We don't have a firewall protecting any of our servers. Here's why:
Host-based security says that any open port is a potential vulnerability (including, but not limited to, the ports you're intentionally making available to the public). If your servers simply do not have any open ports but the ones that you want to make available to the public, that's almost the same protection as a firewall will give you. The only added benefit that a firewall will bring is that you can easily control which IP addresses on the internet are (or are not) allowed to access the otherwise publicly-available ports. However, many servers have this functionality built in anyway. One other benefit is that a hardware firewall can be configured to use only one public IP address for many machines - which is mostly what they're used for these days.
Also, if there are ports open and servers running that you don't want to make publicly available because you know they're vulnerable somehow (and thus, need the protection of a separate firewall), security doctrine says that's little protection against attackers, because there's several ways to circumvent the firewall anyway. Say you have an SSH or HTTP server behind a firewall, and several vulnerable windows machines on the same network. Should someone break into the server, they have access to the entire internal network. Likewise, should someone download a virus, that computer could attack your server from inside the network.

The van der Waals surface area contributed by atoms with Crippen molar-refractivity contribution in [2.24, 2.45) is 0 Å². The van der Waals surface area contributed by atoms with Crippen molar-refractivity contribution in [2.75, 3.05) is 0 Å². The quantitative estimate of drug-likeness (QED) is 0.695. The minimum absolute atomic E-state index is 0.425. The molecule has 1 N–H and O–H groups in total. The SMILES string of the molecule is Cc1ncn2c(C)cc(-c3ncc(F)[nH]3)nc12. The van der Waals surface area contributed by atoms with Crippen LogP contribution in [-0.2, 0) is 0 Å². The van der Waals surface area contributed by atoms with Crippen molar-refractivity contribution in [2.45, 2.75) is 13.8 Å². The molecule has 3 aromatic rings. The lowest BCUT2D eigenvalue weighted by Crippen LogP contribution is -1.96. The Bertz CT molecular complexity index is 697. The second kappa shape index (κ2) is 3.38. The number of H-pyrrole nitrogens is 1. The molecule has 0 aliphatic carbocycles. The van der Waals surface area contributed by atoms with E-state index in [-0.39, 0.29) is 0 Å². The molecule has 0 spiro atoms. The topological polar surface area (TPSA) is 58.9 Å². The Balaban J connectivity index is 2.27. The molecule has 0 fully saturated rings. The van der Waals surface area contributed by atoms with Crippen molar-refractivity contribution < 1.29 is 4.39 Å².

You're better off using the firewall software on the server and not bothering with the "hardware" firewall. That is, if you even need a firewall to begin with. Secure your web server such that the only software it's running is IIS, and only IIS will be vulnerable to attack. Which would be true whether you have a firewall or not.
Edited to add:
I also originally wanted to point out that a hardware firewall also adds a single point of failure to the network. This issue is also one of the major reasons we don't have a firewall protecting our servers. While it centralizes administration, it also centralizes outages caused by administration. It's also worth noting that all the servers run Debian, and vulnerabilities in the kernel and libraries are patched in a reasonable amount of time.
While hardware firewalls ensure that the holes don't line up, attackers are mostly interested in where the holes do line up: like in the ports that are specifically open in the firewall. If there's a vulnerability in a service that you provide, that is where they will attack. And get through your firewall(s). And attack the rest of the network, looking for the easier vulnerabilities that the firewall was supposedly protecting.
FYI, we haven't had any servers exploited since switching to Debian and using the Debsecan software, save for a few webmail accounts that fell victim to phishing attacks.